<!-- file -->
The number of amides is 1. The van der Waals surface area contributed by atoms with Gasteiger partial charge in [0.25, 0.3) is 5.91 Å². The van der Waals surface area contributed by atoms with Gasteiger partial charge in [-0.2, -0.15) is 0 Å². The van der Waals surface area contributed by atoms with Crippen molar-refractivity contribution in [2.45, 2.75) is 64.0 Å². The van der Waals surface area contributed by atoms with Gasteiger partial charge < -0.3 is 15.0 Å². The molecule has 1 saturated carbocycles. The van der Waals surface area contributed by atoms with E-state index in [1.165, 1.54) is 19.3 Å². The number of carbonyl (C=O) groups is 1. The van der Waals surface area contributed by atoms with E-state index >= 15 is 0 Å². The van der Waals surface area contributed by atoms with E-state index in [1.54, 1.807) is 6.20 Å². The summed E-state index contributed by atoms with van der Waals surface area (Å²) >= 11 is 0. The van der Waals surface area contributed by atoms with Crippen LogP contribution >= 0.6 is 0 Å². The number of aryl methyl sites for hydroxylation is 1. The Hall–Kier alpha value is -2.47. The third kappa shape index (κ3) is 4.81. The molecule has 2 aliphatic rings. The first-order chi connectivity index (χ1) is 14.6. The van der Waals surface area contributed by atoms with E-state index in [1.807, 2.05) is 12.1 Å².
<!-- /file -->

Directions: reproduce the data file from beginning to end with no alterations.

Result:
The number of amides is 1. The van der Waals surface area contributed by atoms with Gasteiger partial charge in [0.25, 0.3) is 5.91 Å². The van der Waals surface area contributed by atoms with Gasteiger partial charge in [-0.2, -0.15) is 0 Å². The van der Waals surface area contributed by atoms with Crippen molar-refractivity contribution in [2.45, 2.75) is 64.0 Å². The van der Waals surface area contributed by atoms with Gasteiger partial charge < -0.3 is 15.0 Å². The molecule has 1 saturated carbocycles. The van der Waals surface area contributed by atoms with E-state index in [1.165, 1.54) is 19.3 Å². The number of carbonyl (C=O) groups is 1. The van der Waals surface area contributed by atoms with E-state index >= 15 is 0 Å². The van der Waals surface area contributed by atoms with E-state index in [1.54, 1.807) is 6.20 Å². The summed E-state index contributed by atoms with van der Waals surface area (Å²) >= 11 is 0. The van der Waals surface area contributed by atoms with Crippen LogP contribution >= 0.6 is 0 Å². The number of aryl methyl sites for hydroxylation is 1. The Hall–Kier alpha value is -2.47. The third kappa shape index (κ3) is 4.81. The molecule has 2 aliphatic rings. The first-order chi connectivity index (χ1) is 14.6. The van der Waals surface area contributed by atoms with E-state index in [1.807, 2.05) is 12.1 Å².